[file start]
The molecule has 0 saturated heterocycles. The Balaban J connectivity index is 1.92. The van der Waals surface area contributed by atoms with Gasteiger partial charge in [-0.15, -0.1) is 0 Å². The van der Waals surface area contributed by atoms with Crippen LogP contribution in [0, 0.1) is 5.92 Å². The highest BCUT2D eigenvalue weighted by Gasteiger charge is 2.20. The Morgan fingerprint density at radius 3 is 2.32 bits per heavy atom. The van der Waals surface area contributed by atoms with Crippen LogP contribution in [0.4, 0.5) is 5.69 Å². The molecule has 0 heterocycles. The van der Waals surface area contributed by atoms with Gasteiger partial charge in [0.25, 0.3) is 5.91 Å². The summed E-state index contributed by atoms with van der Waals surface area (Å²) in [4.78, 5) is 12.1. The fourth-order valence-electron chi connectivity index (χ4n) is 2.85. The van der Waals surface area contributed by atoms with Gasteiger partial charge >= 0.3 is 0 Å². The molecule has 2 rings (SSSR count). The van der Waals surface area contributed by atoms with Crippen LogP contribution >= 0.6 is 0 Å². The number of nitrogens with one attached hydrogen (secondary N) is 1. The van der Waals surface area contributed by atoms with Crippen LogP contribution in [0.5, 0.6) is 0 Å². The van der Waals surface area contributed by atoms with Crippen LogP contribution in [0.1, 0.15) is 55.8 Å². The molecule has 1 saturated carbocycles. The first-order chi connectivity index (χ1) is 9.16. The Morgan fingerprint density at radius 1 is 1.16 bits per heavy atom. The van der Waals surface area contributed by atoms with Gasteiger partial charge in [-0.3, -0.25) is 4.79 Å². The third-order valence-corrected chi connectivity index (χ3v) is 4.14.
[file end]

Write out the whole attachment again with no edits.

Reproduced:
The molecule has 0 saturated heterocycles. The Balaban J connectivity index is 1.92. The van der Waals surface area contributed by atoms with Gasteiger partial charge in [-0.15, -0.1) is 0 Å². The van der Waals surface area contributed by atoms with Crippen LogP contribution in [0, 0.1) is 5.92 Å². The highest BCUT2D eigenvalue weighted by Gasteiger charge is 2.20. The Morgan fingerprint density at radius 3 is 2.32 bits per heavy atom. The van der Waals surface area contributed by atoms with Crippen LogP contribution in [0.4, 0.5) is 5.69 Å². The molecule has 0 heterocycles. The van der Waals surface area contributed by atoms with Gasteiger partial charge in [0.25, 0.3) is 5.91 Å². The summed E-state index contributed by atoms with van der Waals surface area (Å²) in [4.78, 5) is 12.1. The fourth-order valence-electron chi connectivity index (χ4n) is 2.85. The van der Waals surface area contributed by atoms with Gasteiger partial charge >= 0.3 is 0 Å². The molecule has 2 rings (SSSR count). The van der Waals surface area contributed by atoms with Crippen LogP contribution >= 0.6 is 0 Å². The number of nitrogens with one attached hydrogen (secondary N) is 1. The van der Waals surface area contributed by atoms with Crippen LogP contribution in [0.5, 0.6) is 0 Å². The van der Waals surface area contributed by atoms with Crippen LogP contribution in [0.1, 0.15) is 55.8 Å². The molecule has 1 saturated carbocycles. The first-order chi connectivity index (χ1) is 9.16. The Morgan fingerprint density at radius 1 is 1.16 bits per heavy atom. The van der Waals surface area contributed by atoms with Gasteiger partial charge in [-0.3, -0.25) is 4.79 Å². The third-order valence-corrected chi connectivity index (χ3v) is 4.14.